David Cronenberg’s dark, strange and lively trip to Hollywood
M aps to the Stars is a kind of half- zonked Hollywood exposé. It’s also a tumultuous ghost story set in the bizarro here and now of contemporary SoCal. Plus, it’s a semi-gothic psychodrama. And, by no means least of all, it’s directed by David Cronenberg (Dead Ringers, Naked Lunch, Crash, A History of Violence, etc.).
All in all, it’s a messy proposition, but one that exercises a livelier fascination than you’d perhaps expect from that luridly overloaded list of ingredients. If the whole of Maps to the Stars comes off as less than the sum of its parts, there’s still a good deal to be said on behalf of most, if not all, of its blatantly peculiar parts.
Crucial among those parts, as it turns out, are the actors and the characters they play. I haven’t already mentioned the film’s intriguing cast (Julianne Moore, Mia Wasikowska, Robert Pattinson, John Cusack, etc.) in part because Maps to the Stars is not an actor-driven vehicle, but rather a director-driven spectacle in which the actors’ most crucial contributions are mostly a matter of what they are able to bring to whatever challenges the film and its script (by novelist Bruce Wagner) have thrown at them.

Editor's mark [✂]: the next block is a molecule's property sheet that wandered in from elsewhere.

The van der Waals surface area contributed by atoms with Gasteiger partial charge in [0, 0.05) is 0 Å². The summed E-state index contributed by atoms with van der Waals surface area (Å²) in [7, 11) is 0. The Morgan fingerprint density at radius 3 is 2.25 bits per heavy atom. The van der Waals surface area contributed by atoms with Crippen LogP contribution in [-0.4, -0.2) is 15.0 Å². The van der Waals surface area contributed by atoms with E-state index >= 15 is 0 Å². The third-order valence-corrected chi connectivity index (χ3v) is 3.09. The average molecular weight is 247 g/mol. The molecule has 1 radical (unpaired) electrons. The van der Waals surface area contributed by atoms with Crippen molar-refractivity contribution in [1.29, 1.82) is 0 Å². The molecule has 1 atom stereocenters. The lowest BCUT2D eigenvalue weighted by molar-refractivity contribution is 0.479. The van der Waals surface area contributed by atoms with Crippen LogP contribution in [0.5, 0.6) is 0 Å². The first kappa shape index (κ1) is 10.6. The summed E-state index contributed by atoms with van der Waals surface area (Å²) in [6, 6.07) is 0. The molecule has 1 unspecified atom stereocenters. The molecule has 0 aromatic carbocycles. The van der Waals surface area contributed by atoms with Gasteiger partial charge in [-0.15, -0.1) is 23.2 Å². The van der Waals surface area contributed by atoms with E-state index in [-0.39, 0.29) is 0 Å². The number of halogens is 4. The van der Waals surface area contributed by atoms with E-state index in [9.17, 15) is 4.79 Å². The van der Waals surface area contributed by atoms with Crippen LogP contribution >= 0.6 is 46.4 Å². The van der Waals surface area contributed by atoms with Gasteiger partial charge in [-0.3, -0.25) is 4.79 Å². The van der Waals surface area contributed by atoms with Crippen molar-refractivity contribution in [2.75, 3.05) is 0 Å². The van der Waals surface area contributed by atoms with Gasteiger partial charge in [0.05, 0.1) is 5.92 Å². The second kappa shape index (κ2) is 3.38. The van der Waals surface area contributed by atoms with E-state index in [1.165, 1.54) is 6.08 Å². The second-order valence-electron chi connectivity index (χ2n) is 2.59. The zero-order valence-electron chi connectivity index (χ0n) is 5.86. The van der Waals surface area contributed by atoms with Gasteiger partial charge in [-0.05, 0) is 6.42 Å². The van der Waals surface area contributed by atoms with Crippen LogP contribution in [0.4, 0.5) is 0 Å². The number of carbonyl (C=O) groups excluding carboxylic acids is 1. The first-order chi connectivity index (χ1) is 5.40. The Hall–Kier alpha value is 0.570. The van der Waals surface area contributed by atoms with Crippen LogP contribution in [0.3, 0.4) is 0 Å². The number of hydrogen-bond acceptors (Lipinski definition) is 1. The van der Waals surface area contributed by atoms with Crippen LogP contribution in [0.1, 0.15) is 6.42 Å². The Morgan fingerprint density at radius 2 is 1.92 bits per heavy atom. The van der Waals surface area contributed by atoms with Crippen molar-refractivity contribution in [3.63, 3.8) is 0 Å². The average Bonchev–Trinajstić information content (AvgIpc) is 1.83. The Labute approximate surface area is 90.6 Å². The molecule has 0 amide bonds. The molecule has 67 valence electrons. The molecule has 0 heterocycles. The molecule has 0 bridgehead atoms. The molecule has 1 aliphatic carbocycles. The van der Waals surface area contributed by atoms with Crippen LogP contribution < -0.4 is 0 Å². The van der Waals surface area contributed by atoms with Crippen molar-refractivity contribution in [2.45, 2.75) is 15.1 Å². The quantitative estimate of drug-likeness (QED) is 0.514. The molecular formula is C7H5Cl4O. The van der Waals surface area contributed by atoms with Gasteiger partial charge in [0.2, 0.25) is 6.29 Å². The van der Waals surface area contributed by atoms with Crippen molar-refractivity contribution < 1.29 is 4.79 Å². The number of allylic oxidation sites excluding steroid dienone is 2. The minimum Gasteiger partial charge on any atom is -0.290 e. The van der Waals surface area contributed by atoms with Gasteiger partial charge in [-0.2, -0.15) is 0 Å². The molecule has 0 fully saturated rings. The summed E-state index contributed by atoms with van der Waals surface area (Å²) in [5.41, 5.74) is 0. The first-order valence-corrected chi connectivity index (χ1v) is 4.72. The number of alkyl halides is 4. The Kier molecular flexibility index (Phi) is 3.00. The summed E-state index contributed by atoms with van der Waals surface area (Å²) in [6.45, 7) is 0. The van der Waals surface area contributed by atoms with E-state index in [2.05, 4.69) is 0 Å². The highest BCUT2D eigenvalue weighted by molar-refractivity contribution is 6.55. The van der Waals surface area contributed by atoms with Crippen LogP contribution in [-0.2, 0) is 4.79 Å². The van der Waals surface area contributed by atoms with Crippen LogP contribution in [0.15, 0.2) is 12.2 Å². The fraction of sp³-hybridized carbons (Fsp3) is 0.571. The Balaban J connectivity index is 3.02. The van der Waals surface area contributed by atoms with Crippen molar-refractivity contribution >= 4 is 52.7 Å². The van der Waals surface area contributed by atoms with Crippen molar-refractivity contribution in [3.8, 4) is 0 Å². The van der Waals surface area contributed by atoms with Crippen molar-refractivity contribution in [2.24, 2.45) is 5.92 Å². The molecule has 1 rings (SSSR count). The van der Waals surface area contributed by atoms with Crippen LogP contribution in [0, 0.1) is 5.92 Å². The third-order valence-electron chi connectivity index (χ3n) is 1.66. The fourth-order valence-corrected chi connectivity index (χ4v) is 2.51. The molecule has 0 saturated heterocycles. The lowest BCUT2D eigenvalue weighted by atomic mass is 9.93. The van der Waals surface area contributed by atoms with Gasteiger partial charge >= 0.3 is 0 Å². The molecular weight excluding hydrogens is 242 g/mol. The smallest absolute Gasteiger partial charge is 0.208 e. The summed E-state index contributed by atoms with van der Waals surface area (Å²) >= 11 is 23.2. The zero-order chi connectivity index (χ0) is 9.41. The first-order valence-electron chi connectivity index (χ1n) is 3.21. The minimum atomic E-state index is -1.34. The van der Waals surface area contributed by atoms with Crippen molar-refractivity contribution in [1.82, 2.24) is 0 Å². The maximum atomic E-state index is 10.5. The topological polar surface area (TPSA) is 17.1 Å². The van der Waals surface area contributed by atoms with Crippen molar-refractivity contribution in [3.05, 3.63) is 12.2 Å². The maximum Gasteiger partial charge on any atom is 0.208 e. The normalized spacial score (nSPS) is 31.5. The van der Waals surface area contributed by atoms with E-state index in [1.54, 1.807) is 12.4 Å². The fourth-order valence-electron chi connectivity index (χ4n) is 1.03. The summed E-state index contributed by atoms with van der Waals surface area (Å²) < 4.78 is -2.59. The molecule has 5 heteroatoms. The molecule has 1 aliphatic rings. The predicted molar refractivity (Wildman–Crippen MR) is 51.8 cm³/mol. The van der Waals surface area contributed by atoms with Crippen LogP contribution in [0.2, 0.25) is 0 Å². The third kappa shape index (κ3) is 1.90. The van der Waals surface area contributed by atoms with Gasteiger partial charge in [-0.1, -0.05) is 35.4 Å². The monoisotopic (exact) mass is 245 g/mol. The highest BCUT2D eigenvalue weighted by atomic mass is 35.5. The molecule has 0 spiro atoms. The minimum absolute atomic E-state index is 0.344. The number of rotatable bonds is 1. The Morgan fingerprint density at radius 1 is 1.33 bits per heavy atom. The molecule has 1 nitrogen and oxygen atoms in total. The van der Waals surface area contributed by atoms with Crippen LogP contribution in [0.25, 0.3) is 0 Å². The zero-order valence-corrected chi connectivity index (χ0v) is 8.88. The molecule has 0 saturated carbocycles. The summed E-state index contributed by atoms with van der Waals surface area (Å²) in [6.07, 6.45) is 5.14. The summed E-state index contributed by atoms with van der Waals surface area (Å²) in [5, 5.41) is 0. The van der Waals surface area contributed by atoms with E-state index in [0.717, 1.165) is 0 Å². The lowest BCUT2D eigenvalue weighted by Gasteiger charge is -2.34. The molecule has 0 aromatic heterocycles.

The challenges in this case are mostly a matter of bringing some modicum of recognizably human substance to roles that, in synopsis at least, are little more than sketchy, simplistic caricatures. And in this case, the challenge is taken to an almost impossible extreme by wildly overdetermined plotting. Maps is overrun with incestuous relationships; catastrophic fires; ghostly, parallel dreams and nightmares.
The ridiculous plotting might be taken as another aspect of the satire—as a deliriously dark-humored caricature of Hollywood-centric relationship dramas and contemporary melodrama. But this dark comedy is at its sharpest when it’s addressing targets that are a little more specific and individualized.
Havana Segrand (Moore), a troubled star whose career is in crisis, is a semi-hysterical study in the pathology of a professional narcissist. Moore’s performance can’t help but be uneven here, but she has several first-rate moments.
Dr. Stafford Weiss (Cusack), therapist/ guru to Moore’s character and father of two spectacularly strange children, is a deadpan study in the passive-aggressive sadism of a new age savant. It’s a “down” performance, but the cumulative effect is fierce.
Agatha Weiss (Wasikowska), an apparent new arrival in Hollywood, is a quirky and increasingly conflicted aspirant to Tinseltown status. As her highly fraught connections to the other main characters begin to emerge, her weirdly placid Mona Lisa-like smile becomes the film’s chief emblem of corrupted innocence. Young Benjie Weiss (Evan Bird) is a brilliant rendition of the child star as demented commodity and arrogant monster.